The $189 million mark, in memoriam
December 4, 2011. That’s the day when we first heard, via the New York Post’s Joel Sherman, that the Yankees were determined to keep their 2014 payroll below $189 million, which they blew by in adding Tanaka. This is how long ago that was: Mike Trout’s career OPS was .672, and Alex Rodriguez and Randy Levine were still penpals. Granted, Steinbrenner never technically guaranteed that the team’s payroll would sink below the luxury tax threshold, but he came close, saying, “I’m looking at it as a goal, but my goals are normally considered a requirement.”


The remainder of this post cannot be viewed at this subscription level. Please click here to subscribe.

This is a BP Premium article. To read it, sign up for Premium today!

January 16, 2014 8:17 am

Overthinking It: How the Braves Can Keep a Good Thing Going

3

Ben Lindbergh

We just want to say three words to the Braves: "service time" and "extensions."

When it comes to building baseball teams, it’s generally good to be young, but bad to be the youngest. A young team tends to have fewer players who’ll get hurt or head downhill, which bodes well, all else being equal. But fielding an especially high percentage of young players is often a sign that a team plans to throw in the towel short term, making do with league minimum instead of ponying up for performance.

This is more true on offense than it is on the mound, because pitchers tend to arrive in the majors roughly as good as they’re going to get. Of the 10 clubs projected to have the youngest pitching staffs this season, six made the playoffs in 2013, and seven were winning teams. Of the 10 clubs projected to have the youngest batters, only two are coming off playoff appearances. Which is why it stood out, as I researched the potentially historically old Yankees, that the Atlanta Braves bucked that trend. Here are the teams with the five lowest projected average team batting ages for 2014, based on our depth charts:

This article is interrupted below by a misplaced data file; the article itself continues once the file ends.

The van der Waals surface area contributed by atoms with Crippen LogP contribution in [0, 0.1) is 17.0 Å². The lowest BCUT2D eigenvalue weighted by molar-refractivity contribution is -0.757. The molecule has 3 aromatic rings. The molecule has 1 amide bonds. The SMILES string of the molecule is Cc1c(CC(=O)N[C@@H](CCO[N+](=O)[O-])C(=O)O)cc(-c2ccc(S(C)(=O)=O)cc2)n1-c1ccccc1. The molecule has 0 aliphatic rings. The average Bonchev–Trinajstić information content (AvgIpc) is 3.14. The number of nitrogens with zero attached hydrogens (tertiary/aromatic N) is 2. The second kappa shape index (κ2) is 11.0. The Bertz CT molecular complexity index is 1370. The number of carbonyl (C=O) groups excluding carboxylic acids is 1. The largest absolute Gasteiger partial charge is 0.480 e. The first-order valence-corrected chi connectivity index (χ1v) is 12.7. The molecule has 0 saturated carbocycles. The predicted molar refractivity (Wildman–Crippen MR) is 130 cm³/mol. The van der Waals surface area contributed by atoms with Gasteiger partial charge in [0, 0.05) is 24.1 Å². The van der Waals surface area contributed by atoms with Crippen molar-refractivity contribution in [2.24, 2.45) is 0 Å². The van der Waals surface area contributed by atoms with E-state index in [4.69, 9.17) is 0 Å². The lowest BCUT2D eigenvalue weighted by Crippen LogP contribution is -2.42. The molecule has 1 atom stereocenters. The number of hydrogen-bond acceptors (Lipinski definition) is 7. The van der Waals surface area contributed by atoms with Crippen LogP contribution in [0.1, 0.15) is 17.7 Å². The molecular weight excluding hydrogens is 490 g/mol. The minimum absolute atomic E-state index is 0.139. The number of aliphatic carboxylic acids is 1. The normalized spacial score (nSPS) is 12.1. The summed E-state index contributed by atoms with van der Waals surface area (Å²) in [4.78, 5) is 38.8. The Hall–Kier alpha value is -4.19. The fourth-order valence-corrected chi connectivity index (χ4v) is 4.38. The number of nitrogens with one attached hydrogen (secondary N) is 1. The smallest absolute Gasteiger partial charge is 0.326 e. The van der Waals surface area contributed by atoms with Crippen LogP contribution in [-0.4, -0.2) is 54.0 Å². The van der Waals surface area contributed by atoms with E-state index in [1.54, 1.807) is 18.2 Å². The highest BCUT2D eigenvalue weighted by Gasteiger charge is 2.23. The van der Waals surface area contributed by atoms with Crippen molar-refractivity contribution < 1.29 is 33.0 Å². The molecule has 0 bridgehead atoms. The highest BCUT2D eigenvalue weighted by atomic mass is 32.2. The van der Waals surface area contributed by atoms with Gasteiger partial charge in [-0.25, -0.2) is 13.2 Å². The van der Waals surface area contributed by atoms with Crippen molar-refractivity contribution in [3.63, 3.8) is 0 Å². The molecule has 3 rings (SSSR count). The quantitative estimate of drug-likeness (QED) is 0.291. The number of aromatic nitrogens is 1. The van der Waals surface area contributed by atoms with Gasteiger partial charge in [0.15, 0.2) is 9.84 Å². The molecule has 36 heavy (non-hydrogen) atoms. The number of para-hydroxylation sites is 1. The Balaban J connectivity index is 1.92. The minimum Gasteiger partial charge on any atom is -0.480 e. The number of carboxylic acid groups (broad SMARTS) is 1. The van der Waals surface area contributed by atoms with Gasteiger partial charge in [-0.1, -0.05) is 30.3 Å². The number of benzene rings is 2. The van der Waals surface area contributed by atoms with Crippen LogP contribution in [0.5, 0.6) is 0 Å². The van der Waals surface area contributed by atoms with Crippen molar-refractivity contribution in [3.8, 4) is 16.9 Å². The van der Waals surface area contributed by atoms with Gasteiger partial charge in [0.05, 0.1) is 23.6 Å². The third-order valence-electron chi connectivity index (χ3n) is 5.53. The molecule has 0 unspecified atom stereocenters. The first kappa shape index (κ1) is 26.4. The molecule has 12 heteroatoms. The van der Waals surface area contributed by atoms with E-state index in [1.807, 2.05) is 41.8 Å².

The remainder of this post cannot be viewed at this subscription level. Please click here to subscribe.

And why a team of old position players can be a pretty big problem.

You have to hand it to the Yankees. Fresh off a 2013 season in which they fielded baseball’s oldest collection of position players—and, in perhaps not entirely unrelated news, either led the league or ranked second in games and salary lost to injury and percentage of payroll lost—they’ve spent the offseason growing even grayer.

2013 Yankees Age and Injuries (MLB rank in parentheses)

The remainder of this post cannot be viewed at this subscription level. Please click here to subscribe.

Think your team has a great clubhouse culture? That's what they all say.

We’re 27 days away from the first pitchers and catchers reporting to spring training. We’re also 27 days away from the first reporters reporting,* which means we’re no more than 28 days away from reading quotes about team chemistry.